There’s no point in writing about Turtles Can Fly without giving away the show. Although promoted as a film about Iraqi children living, bonding together during wartime—to be precise on the eve of American troops’ preemptive invasion—the real source of Ghobadi’s fascination is this: a suicidal-homicidal victim of war (a girl who appears to be around age 12—she sports witch-like spirals of dark hair complete with matching black outfit, visual cues so that we’ll know she’s damaged goods) as she tries to off herself in various ways, but not before several attempts and ultimate success at murdering an adorable, tousle-haired toddler who looks to be no more than three years old. And so we watch the terribly cute and cuddly toddler dodge death at (nearly) every turn—incongruously surviving an explosion in a minefield, for one—before finally being drowned in a lake. This little cutie pie’s helpless wails assault our ears so frequently that I sensed the director deriving pleasure from it—or deriving pleasure from his arrogant, mistaken presumption that the sights and sounds of a defenseless creature are sufficient to work up an audience. Or ought I to say work over? At one juncture, the girl tethers the little boy to a tree branch. As she walks off, he cries out for her—knowing no better, he calls her “Mommy.”

Ghobadi murkily plants the (unconvincing) suggestion that the two are mother and child. In a flashback, we watch the girl traumatized by soldiers. If in fact she was raped, and the filmmaker obscures this point, and if she became pregnant and mothered the child that she’s intent on killing, why did she wait until he grew past infancy? And what was going through the filmmaker’s mind when he devised a sequence of the girl wandering out to the middle of a lake, dousing herself with kerosene, lighting a match to an oil rag, and then deciding to swim for shore once the sweet toddler ambles into view? Does this image of him, you might rationally suppose, give her something to live for? No, once back in the tent they share with her physically maimed brother, she slaps the child in the face repeatedly, bloodying his nose while, of course, he cries in anguish. Ghobadi could have found other means to portray war’s toil on children’s psyches; what he’s depicted isn’t drama—it’s a primer for child abuse.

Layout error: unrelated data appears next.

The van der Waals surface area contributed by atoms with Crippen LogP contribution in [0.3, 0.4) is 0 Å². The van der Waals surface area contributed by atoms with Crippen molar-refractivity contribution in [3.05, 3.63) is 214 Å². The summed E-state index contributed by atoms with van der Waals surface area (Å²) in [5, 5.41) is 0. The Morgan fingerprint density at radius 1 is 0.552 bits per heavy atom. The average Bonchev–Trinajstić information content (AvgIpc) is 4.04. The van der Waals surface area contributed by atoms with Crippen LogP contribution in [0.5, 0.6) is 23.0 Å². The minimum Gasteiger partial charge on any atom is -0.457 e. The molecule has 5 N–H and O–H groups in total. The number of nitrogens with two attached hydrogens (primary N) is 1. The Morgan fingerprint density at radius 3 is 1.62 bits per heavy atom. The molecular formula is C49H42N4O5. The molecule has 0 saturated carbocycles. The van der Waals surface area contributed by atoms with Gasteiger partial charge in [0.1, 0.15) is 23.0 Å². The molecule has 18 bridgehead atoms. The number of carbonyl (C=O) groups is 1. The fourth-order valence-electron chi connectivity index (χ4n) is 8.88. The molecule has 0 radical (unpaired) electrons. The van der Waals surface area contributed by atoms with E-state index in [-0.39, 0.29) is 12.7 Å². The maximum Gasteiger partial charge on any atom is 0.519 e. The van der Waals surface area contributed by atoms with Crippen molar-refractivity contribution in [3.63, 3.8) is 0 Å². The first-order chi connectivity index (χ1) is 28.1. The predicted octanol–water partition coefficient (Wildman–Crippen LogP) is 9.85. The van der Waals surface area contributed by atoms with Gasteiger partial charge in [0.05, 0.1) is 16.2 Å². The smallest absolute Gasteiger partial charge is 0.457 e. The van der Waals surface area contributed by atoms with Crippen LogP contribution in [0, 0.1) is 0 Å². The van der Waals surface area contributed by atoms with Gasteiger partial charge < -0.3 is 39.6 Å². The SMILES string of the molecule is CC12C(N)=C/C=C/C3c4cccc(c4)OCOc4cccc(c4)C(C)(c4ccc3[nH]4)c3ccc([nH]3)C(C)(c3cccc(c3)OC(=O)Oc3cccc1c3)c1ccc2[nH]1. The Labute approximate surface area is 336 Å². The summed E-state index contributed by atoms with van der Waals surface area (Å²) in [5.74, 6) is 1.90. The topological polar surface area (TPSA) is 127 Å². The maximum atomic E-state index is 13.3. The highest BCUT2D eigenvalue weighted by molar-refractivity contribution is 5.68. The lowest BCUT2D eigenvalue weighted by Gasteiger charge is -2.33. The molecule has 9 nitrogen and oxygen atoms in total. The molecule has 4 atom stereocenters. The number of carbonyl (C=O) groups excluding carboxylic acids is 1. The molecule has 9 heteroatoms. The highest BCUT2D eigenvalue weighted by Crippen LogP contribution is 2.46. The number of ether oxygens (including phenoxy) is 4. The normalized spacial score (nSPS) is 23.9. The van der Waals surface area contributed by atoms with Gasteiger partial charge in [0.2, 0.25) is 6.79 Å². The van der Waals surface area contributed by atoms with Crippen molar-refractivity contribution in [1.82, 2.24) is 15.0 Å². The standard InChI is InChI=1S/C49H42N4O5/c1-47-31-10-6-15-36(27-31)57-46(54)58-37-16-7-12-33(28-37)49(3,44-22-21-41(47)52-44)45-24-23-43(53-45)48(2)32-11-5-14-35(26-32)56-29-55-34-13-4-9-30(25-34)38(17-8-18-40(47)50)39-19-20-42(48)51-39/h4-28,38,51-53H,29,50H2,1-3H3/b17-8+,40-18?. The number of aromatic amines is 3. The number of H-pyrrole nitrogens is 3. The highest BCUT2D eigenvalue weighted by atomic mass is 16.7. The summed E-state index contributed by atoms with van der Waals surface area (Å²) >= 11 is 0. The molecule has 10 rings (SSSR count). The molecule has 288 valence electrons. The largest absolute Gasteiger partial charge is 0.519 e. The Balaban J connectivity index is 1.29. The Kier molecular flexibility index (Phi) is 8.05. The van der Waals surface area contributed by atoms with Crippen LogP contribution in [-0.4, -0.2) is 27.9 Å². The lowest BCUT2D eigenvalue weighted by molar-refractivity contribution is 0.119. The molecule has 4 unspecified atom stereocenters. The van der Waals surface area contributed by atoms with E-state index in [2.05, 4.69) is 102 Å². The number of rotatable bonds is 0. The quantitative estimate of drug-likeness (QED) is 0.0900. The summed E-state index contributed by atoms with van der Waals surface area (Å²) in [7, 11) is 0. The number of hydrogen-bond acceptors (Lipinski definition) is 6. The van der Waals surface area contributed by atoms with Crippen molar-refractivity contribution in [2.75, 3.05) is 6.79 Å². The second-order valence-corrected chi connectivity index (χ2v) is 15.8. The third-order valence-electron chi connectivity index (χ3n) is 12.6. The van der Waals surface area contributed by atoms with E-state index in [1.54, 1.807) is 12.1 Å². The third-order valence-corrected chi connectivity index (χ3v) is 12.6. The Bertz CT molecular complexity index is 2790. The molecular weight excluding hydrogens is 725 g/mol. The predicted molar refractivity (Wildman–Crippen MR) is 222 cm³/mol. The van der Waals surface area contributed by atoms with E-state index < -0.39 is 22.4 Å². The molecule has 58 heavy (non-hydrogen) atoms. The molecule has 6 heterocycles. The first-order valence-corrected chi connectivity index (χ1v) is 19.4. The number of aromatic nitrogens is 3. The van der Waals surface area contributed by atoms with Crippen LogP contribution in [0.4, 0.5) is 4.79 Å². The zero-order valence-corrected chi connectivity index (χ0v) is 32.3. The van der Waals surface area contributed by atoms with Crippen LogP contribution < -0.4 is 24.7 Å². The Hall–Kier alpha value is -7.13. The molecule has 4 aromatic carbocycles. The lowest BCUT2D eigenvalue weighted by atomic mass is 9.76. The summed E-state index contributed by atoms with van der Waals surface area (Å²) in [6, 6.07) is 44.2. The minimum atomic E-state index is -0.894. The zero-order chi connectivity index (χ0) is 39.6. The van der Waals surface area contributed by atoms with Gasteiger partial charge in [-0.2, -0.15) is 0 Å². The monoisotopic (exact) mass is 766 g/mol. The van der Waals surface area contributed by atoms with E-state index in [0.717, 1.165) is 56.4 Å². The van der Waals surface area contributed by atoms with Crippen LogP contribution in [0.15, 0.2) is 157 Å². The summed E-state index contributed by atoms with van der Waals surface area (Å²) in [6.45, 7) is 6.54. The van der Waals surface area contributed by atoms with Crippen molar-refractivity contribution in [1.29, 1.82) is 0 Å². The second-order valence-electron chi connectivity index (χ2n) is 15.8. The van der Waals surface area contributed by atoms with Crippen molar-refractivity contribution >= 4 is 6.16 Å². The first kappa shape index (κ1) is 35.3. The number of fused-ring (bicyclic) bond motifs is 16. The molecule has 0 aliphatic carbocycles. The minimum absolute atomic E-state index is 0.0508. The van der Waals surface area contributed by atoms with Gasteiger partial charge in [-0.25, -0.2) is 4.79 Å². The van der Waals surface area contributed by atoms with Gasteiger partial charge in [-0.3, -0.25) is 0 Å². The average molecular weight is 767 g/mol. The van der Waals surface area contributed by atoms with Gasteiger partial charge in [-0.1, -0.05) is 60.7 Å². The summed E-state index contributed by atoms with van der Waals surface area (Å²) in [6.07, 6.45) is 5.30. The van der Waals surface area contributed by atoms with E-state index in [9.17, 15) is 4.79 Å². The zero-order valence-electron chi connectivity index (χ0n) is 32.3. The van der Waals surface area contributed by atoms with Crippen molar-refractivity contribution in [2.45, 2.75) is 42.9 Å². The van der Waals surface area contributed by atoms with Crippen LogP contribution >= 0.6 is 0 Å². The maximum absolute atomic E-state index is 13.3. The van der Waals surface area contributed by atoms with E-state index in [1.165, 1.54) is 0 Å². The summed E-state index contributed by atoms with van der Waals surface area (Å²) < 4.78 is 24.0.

Disturbing though the images are, they lack the wonder and the horror—that elusive quality in finding the beautiful in the unbeautiful, something that was done so very well in The Battle of Algiers—to rise above exploitative trash. What should’ve been the visual/psychological centerpiece of Turtles Can Fly—the nightmare sequence in which a boy with no arms swims underwater, the nubs below his shoulders outstretched (as it were) in a futile gesture to save the child he regarded as a brother or a son—loses much of its impact in Ghobadi’s dismissal of moods and tones in favor of shamelessness.

The film romanticizes the American invasion of Iraq. When U.S. choppers descend from the skies, littering the landscape with white leaflets that proclaim that old canard, “We are the best in the world,” violins sway on the soundtrack. – NPT

April 12-14, 2005